[ show plain text ]
Re Ajit's [OPE-L:3239]:
Foucault may be on to something here. Indeed, it seems to me that
traditional understandings of authorship have been changing in at
least two areas:
1) within large organizations which have research departments.
Within this context, the product of individual and/or collective
research becomes the property of the institution (wether it
be state, corporate, or non-profit) and the question of
authorship becomes more obscure. Indeed, it is not uncommon
for the speaker or "author" listed to have had her/his
talks or papers ghost-written for her/him by others. In
some ways, though, this gives these writers *more* power
and influence than they previously had since they can now
write words not in their name but in the name of some larger
and more influential individual or institution.
2) how many of the users of computer programs know the authors
of the programs we use? how many of us care? I.e. we tend
to view computer programs as a "tool" and are relatively
unconcerned about who or why the programs were developed.
I think this attitude towards computer software is real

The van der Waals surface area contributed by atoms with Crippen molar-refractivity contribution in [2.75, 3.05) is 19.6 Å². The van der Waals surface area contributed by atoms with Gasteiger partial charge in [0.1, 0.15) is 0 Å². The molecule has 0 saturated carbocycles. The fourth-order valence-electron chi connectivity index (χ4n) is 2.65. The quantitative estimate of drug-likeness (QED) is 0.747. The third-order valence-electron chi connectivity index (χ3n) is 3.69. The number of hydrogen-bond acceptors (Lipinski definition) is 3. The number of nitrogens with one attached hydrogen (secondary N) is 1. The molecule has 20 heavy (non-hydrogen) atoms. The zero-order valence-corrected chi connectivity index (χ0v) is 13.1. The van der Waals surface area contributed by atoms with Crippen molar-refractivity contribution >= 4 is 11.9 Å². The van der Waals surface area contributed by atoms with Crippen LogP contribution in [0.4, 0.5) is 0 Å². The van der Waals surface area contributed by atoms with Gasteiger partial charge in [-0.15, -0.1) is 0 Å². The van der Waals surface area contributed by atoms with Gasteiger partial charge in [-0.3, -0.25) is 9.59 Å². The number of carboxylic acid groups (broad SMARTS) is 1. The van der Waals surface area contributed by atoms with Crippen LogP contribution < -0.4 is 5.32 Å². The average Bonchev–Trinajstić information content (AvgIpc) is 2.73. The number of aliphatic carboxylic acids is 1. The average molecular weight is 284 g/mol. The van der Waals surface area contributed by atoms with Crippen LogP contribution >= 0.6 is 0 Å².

enough, but it is also potentially dangerous since the
individual programs (just like technology in general) were
developed in the context of a class society for a purpose
(often connected to the firm goal of increasing the profit
margin). On the other hand, perhaps there are some ways in
which these programs originally designed for one purpose
can be turned around when used by activists fighting for
social change. Thus, the Internet was designed for one
purpose for the military but has been usurped by (for good
and bad) by others.
Despite the above, I don'y think that questions associated with
authorship or going to go away any time soon within economics
or any of the other social sciences (perhaps with the exception
of psychology?). And, indeed, there are real *dangers* to viewing
economic theory as if it were one authorless mass. Moreover, I
think that if it became commonplace it would tend to fit into
the agenda of mainstream (neo-neo-classical) economic thought.
So, I think there are very good practical (and theoretical)
reasons for why we should continue to be concerned with
authorship and related questions such as the purpose or aim
of the authors.
Thanks for the thought-provoking excerpt.
In solidarity, Jerry
PS: a discussion on Wittgenstein would be interesting as well
since it would raise for discussion the role (and limits?)
of formal logic within economic theory and the influence of
this methodology on other heterodox (e.g. PK) streams of
This archive was generated by hypermail 2b29 : Wed May 31 2000 - 00:00:10 EDT